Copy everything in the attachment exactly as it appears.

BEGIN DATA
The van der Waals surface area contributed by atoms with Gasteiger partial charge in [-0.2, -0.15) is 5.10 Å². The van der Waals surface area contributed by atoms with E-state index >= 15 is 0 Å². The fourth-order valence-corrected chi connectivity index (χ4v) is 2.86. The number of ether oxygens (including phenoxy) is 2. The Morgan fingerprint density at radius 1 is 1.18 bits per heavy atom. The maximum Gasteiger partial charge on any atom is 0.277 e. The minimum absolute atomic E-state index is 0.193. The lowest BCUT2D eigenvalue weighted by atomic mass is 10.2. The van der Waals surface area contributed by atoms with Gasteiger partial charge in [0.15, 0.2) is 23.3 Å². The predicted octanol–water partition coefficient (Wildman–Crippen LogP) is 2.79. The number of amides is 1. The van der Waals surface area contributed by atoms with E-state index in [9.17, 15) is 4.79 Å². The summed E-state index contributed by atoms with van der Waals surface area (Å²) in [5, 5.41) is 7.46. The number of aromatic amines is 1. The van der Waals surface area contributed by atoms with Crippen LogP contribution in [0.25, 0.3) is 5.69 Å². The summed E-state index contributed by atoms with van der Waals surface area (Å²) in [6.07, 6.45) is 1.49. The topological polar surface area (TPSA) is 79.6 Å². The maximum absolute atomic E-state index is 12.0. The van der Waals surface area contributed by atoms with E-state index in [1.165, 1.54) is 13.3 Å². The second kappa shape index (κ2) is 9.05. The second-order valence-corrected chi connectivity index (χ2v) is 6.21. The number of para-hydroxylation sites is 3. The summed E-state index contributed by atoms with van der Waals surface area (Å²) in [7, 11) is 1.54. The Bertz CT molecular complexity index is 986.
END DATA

The van der Waals surface area contributed by atoms with Gasteiger partial charge in [-0.2, -0.15) is 5.10 Å². The van der Waals surface area contributed by atoms with E-state index >= 15 is 0 Å². The fourth-order valence-corrected chi connectivity index (χ4v) is 2.86. The number of ether oxygens (including phenoxy) is 2. The Morgan fingerprint density at radius 1 is 1.18 bits per heavy atom. The maximum Gasteiger partial charge on any atom is 0.277 e. The minimum absolute atomic E-state index is 0.193. The lowest BCUT2D eigenvalue weighted by atomic mass is 10.2. The van der Waals surface area contributed by atoms with Gasteiger partial charge in [0.15, 0.2) is 23.3 Å². The predicted octanol–water partition coefficient (Wildman–Crippen LogP) is 2.79. The number of amides is 1. The van der Waals surface area contributed by atoms with E-state index in [9.17, 15) is 4.79 Å². The summed E-state index contributed by atoms with van der Waals surface area (Å²) in [5, 5.41) is 7.46. The number of aromatic amines is 1. The van der Waals surface area contributed by atoms with Crippen LogP contribution in [0.25, 0.3) is 5.69 Å². The summed E-state index contributed by atoms with van der Waals surface area (Å²) in [6.07, 6.45) is 1.49. The topological polar surface area (TPSA) is 79.6 Å². The maximum absolute atomic E-state index is 12.0. The van der Waals surface area contributed by atoms with E-state index in [1.165, 1.54) is 13.3 Å². The second kappa shape index (κ2) is 9.05. The second-order valence-corrected chi connectivity index (χ2v) is 6.21. The number of para-hydroxylation sites is 3. The summed E-state index contributed by atoms with van der Waals surface area (Å²) in [7, 11) is 1.54. The Bertz CT molecular complexity index is 986.